As a result, Tom was encouraged to think he could sing for money, or at least beer money, in the pubs and clubs around Treforest and Pontypridd. He joined a concert party called The Misfits before leaving to join The Senators.
He appeared on television for the first time on the popular BBC Wales show Donald Peers Presents.
Senators’ bassist Vernon Hopkins told Tom to look after his voice and suggested singing lessons with his neighbour Brenda, a music teacher.Tom emerged from his first lesson red-faced and flustered.
“You’ll never bloody guess, Vern,” he spluttered. “She sat on my chest.”
Linda came to the occasional gig but mostly she stayed home with their son Mark. That meant the group were able to try their luck with the few girls hanging around to meet the band.
One night Vernon and Tom picked up a couple of air hostesses. They were so busy getting steamy with the girls in the car park that the others drove off, leaving them to walk five miles home.When the rain started they sought refuge in a shed. In the morning they woke covered from head to toe in pigeon poo and only then realised it was a dovecote.
Senators’ bassist Vernon Hopkins told Tom to look after his voice and suggested singing lessons
The girls, who found it less funny than the boys, kicked them both very firmly in the shins as a thank you.
Clearly, Tom wasn’t being faithful to Linda and, if the stories are to be believed, he never was. She knew that. She heard the gossip. She felt uncomfortable seeing other women chatting up her husband and certainly didn’t want the knowledge of his philandering brought to her doorstep.
But she would see even less of her husband when pop manager Gordon Mills caught sight of Tom at the Lewis Merthyr Club in Porth one Sunday lunchtime. Initially he declared, “Who’s that scruffy bastard?” Mills watched Tom several times – once when the Senators moved up the bill following a cancellation by Mandy Rice-Davies, a central figure in the Profumo scandal then launching a career as a singer. He persuaded Tom and the band to sign with him and move to London, where he’d take 50 per cent of their earnings.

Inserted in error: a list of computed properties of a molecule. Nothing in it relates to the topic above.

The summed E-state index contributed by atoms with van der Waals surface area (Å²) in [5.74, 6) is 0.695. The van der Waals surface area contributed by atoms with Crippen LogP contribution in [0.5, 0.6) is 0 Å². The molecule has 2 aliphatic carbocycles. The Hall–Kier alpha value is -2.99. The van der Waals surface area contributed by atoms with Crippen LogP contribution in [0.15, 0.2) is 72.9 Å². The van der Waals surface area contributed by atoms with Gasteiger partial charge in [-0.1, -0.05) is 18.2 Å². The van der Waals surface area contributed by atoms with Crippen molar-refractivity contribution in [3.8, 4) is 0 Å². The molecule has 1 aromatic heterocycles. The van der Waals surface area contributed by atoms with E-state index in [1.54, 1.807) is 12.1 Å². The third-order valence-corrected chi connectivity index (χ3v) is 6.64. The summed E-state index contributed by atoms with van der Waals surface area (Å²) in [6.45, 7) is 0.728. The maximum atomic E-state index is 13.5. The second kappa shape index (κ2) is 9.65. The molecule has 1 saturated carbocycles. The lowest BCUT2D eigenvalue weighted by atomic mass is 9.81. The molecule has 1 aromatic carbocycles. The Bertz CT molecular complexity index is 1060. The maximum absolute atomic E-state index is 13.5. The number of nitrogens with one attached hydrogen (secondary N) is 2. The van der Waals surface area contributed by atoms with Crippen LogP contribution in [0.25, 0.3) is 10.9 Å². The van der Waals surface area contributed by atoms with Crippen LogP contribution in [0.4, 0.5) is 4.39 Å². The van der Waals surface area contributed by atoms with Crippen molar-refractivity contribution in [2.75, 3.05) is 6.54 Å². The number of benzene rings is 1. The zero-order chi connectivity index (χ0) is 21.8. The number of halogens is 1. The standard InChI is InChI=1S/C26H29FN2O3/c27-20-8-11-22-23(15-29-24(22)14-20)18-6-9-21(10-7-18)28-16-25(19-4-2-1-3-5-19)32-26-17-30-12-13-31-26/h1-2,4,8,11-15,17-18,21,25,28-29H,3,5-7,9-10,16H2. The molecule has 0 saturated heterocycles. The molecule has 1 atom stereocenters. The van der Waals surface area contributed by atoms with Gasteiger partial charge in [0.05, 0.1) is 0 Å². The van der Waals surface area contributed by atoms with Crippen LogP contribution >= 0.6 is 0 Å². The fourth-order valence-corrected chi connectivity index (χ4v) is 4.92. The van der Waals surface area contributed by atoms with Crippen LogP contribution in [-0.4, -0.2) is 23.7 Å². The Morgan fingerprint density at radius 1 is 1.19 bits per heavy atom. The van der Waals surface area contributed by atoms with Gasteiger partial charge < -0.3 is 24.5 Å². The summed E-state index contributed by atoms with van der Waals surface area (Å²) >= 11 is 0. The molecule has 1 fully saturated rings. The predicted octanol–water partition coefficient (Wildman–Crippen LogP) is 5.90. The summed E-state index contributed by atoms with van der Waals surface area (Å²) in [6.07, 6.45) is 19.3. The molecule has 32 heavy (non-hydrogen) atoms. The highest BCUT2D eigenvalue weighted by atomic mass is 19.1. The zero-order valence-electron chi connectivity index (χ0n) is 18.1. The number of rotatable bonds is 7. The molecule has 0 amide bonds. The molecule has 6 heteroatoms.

Linda, as always, gave her husband her blessing, which, in effect, made his mind up for him. She did her best to visit him in Notting Hill, where he struggled to survive on £1 a week. Once she drove in a pal’s Mini filled with tins of baked beans for them to eat.
At the time, Tom and the band were so poor they cleaned their teeth with salt because they couldn’t afford toothpaste.
They made their professional debut in London as the supporting act for The Rolling Stones at the Beat City Club in Oxford Street. Hoping to cash in on the popularity of the Oscar-winning film Tom Jones, Mills suggested Tom change his name. Thus was Tom Jones born.
At first London was a disaster. Linda was struggling at home and Tom, broke and feeling like a failure, walked to Notting Hill Gate Tube station and stood on the platform wondering what was the point of carrying on? At the “lowest point of despair”, he seriously thought of suicide. He suddenly realised he could end it all in front of the next train. He recalled: “I thought, ‘I’ll jump’.”
Instead, Tom pulled himself together, sold his leather jacket and bought a train ticket home to ask his wife if he should give up the dream. Linda said no – she would get a job at a sewing factory to support him.
His big break came in October 1964 when Gordon Mills sang him a new composition meant for Sandie Shaw. It was called It’s Not Unusual. Tom had to beg Mills and co-writer Les Reed to let him record it.Tom said: “It was a good song, but commercial as well. It had everything in it I wanted.”
The Senators had since changed their name to The Squires but were now seen only as Tom’s live band. He duly recorded the track as a solo artist.
A press release accompanying the single was to have a profound effect on the rest of Linda’s life. It said Tom, then 24, was 22, single and a miner. It also made him 6ft, adding two inches to his height.AfterTom’s appearance on Top of the Pops in February 1965, the song became a worldwide smash.
From then on, Linda stayed in the background. Years later, she said: “I never felt good enough to be Tom’s wife.” Global success was just around the corner and life would never be the same.
Tom Jones: The Life by Sean Smith is published by HarperCollins and available as an ebook.